For the June 2011 edition of Modern Horizons we invite essays that explore the various intellectual, artistic, emotional, and political manifestations of kitsch in our time.
In our current culture, the word ‘kitsch’ has come to be associated often with tacky souvenirs and cheap trinkets. However, there is a thicker sense given to the word by various thinkers and authors in the twentieth century, even if it is regularly connected with an idea of culture. The Austrian novelist Hermann Broch, examining kitsch in art, offers that kitsch is the greatest aesthetic evil, for its imitative style and overdone effect detracts from the epistemological ethic that grounds all genuine artistic achievement in culture, which is humanity’s defiance of death. Theodor Adorno’s approach, by contrast, focuses on the presence of kitsch in mass culture. He emphasises the pure beauty of kitsch—its lack of ugliness—and the ease with which kitsch culture is consumed—a relationship which precludes any concentrated, conscious experience with the art object. Furthermore, Walter Benjamin’s careful critique of experience and culture leads him to think about kitsch as thoughtless overproduction. For Benjamin, however, kitsch also presents a potential for a renewed interpretation of culture and a renewed relationship to the world of things.
The sometimes daunting richness of theoretical meditations on kitsch is complemented, though, by simpler or more easily discernible forms of kitsch, especially intellectual or emotional—the latter of which often takes the form of sentimentalism or overblown gestures, while the former may be seen partly in parallel as an overemphasis on technical aspects of a work of art to the detriment of its larger importance or effect.
With this beginning in mind, we may ask: What is kitsch and how does its presence or absence in art and life affect us? Although often assumed to be primarily emotional, how does kitsch manifest itself in and affect the intellectual realm? What is the relationship between kitsch and culture? How is kitsch manifested in different art forms? How has the idea of kitsch changed over time and to what extent does it influence our current society?
Possible essay topics include, but are not limited to:
Examples and implications of kitsch (ontological, epistemological, ethical)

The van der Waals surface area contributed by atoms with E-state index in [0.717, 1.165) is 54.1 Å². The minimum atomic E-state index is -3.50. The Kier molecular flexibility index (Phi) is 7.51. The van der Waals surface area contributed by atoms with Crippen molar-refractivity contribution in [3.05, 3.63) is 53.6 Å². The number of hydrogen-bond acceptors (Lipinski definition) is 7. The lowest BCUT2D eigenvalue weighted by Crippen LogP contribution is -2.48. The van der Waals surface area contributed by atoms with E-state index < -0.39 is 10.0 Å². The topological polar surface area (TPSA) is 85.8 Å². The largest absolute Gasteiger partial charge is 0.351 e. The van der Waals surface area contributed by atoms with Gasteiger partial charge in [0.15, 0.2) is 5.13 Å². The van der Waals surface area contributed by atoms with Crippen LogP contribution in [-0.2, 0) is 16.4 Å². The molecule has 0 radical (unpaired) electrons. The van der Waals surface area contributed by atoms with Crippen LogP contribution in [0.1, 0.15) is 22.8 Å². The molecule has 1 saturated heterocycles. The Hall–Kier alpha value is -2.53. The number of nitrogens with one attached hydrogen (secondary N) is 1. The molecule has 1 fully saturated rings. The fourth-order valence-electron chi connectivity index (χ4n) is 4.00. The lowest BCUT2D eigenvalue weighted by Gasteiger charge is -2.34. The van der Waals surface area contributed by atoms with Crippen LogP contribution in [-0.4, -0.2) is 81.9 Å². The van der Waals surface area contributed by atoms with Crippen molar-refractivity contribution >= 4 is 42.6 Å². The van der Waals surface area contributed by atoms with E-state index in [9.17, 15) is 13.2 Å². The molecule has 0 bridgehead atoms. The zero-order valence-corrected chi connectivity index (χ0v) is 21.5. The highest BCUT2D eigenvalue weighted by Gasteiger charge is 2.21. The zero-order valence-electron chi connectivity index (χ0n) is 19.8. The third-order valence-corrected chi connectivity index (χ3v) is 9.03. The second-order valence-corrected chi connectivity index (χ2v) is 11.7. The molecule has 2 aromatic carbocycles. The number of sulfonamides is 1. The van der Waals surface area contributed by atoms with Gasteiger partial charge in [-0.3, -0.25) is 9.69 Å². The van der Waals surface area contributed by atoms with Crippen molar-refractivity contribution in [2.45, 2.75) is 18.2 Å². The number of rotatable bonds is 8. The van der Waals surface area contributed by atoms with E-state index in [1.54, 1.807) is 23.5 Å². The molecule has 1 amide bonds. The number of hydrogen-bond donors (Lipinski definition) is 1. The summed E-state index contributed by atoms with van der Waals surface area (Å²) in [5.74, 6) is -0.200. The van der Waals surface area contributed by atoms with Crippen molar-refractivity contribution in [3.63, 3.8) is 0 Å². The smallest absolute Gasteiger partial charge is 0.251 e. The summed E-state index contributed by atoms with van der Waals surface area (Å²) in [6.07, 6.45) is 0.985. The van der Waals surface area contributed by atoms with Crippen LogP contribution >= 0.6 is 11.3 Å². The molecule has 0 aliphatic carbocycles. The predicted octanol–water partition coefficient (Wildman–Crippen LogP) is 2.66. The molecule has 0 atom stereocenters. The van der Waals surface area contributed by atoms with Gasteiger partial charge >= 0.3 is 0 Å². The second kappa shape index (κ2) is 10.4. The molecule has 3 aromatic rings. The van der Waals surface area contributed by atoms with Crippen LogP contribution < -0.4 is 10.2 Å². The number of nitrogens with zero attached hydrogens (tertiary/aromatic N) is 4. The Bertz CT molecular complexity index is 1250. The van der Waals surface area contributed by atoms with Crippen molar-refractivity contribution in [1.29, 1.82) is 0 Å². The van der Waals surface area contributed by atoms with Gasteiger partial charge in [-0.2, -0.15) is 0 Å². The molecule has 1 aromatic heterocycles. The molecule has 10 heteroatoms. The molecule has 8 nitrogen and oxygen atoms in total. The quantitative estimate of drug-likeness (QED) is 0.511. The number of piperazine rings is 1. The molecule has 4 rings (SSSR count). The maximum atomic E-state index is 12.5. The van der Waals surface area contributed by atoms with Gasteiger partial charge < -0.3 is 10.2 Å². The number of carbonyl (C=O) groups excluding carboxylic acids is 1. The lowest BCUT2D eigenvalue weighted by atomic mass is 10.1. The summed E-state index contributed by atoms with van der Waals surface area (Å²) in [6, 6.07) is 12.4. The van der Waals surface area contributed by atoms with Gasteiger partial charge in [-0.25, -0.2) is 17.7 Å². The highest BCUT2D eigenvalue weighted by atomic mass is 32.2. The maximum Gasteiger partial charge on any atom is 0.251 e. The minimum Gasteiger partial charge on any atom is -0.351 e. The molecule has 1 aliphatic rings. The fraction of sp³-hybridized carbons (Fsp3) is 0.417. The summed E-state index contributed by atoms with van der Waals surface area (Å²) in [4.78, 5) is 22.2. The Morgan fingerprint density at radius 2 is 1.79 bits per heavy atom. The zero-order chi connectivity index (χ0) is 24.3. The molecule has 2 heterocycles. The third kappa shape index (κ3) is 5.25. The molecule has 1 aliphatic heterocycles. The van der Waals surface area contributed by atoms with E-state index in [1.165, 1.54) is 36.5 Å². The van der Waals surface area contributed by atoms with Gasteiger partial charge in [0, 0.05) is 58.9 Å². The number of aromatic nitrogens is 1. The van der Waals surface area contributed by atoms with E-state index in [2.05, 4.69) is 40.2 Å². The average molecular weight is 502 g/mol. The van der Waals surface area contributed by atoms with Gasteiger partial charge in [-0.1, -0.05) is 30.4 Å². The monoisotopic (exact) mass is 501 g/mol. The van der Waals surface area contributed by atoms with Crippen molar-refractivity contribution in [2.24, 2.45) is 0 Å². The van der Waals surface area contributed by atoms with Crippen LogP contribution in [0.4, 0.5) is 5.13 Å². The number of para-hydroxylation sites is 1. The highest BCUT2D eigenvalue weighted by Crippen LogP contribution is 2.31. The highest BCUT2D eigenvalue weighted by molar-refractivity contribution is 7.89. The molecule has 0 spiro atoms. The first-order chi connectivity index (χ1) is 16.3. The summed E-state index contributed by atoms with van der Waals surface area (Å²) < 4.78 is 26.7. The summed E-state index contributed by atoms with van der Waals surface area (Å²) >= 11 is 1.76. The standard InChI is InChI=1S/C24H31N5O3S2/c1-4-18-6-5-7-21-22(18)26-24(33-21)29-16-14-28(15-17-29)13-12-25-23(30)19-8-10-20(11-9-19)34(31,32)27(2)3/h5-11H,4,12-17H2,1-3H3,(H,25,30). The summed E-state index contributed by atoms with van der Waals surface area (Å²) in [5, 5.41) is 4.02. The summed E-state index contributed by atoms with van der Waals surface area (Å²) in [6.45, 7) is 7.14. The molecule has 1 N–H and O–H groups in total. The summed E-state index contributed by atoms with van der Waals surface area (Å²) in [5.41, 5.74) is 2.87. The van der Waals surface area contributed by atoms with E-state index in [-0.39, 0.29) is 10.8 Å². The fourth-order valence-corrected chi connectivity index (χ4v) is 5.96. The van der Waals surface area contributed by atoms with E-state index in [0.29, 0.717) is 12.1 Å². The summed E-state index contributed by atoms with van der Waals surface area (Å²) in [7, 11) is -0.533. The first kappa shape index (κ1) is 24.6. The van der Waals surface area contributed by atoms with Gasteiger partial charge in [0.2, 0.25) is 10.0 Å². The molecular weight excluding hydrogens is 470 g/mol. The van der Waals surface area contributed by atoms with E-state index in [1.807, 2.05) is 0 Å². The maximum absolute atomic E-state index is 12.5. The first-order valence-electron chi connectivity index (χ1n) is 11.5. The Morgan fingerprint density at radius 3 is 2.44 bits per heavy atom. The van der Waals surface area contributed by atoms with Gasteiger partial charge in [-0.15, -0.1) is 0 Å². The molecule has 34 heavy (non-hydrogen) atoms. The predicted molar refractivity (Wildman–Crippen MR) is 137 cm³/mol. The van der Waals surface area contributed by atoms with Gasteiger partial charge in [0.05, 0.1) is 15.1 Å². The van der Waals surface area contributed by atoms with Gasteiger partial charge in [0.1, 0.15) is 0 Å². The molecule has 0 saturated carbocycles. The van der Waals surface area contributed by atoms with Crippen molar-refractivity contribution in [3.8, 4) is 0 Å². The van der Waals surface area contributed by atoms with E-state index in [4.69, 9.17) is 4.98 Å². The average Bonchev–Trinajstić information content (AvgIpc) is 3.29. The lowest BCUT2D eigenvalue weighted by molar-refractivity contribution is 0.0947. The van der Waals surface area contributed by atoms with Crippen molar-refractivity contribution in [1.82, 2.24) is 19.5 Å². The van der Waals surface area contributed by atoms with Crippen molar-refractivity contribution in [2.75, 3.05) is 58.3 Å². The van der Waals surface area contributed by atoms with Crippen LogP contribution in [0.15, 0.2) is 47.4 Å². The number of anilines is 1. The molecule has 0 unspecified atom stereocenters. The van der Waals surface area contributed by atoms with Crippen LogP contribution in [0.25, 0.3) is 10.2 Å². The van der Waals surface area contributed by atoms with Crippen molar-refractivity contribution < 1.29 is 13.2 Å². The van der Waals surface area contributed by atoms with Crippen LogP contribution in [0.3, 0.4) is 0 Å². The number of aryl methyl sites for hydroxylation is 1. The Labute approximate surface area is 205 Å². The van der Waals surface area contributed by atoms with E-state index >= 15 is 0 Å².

Kitsch and vulgarity as enemies of art
Kitsch and libertinism
Kitsch and experience
Kitsch and culture
Kitsch and the counterfeit
Forms of political kitsch
Kitsch, cliché, stupidity
Kitsch’s relation to trendiness
Kitsch and popular art
Kitsch and escapism
Kitsch and music
Kitsch in theatre, film, dance, and performance art
Kitsch and photography and painting
Kitsch and sculpture and architecture
Philosophical engagements with kitsch (Walter Benjamin, Theodor Adorno, etc.)
Hermann Broch’s concept of kitsch as the greatest aesthetic evil
Milan Kundera, the novel, and kitsch
Accepted essays will be published in the journal Modern Horizons. Modern Horizons seeks to address, through examining a variety of ideas and artistic works, the endlessly open question of what is meaningful in what we are living.
The name ‘Modern Horizons’ comes with two emphases in mind. We include the word ‘modern’ because we begin with the arts, thoughts, and experiences of our own time. There is an essentially ahistorical sense to our idea of ‘modern,’ as we seek to avoid questions of periodisation or ideas of historical necessity. Our second emphasis is on ‘horizons,’ in the hermeneutic sense of the meeting of disparate interpretations and vantage points through conversation. The notion of horizons is essential to our way of thinking because, from the perspective of our own time and place, we seek to examine and interrogate those inherited, negotiated, and created forms of art and thought which matter directly or indirectly for us, here and now. This thought will involve the ongoing effort to raise, engage with, rehabilitate, and think about ideas that have impact today as they shape and are shaped by us; to this end, we solicit contributions with an emphasis on engagement and insight—contributions whose aims reach beyond their pages.
The essays published in Modern Horizons will take the form of thinking in public; that is, we wish to serve as an outlet for thinking that bridges academic and non-academic subject-matter—not for essays tied finally to a particular text, but which take the form of exploratory endeavours which may participate in an ongoing conversation about what it means to be human in this world. This aim will be echoed in contributions that embody a deliberately essayistic form, whether personal, essential, critical, hermeneutic, or public.
Each issue in Modern Horizons is theme-based; these themes may be explored through essays on literature, philosophy, painting, music, architecture, or other forms of art. Our non-affiliation with a specific academic institution is deliberate, as it allows us freedom in exploring ideas that are often neglected or obscured by academia or the public voice.
Modern Horizons is a peer-reviewed journal and welcomes a variety of submissions: essays, dialogues, interviews, and critical-reviews, in either French or English.
Submissions of approximately 1000-5000 words will be considered for publication. Please direct submissions to firstname.lastname@example.org as an attachment in .doc format. Deadline for submissions is March 1, 2011.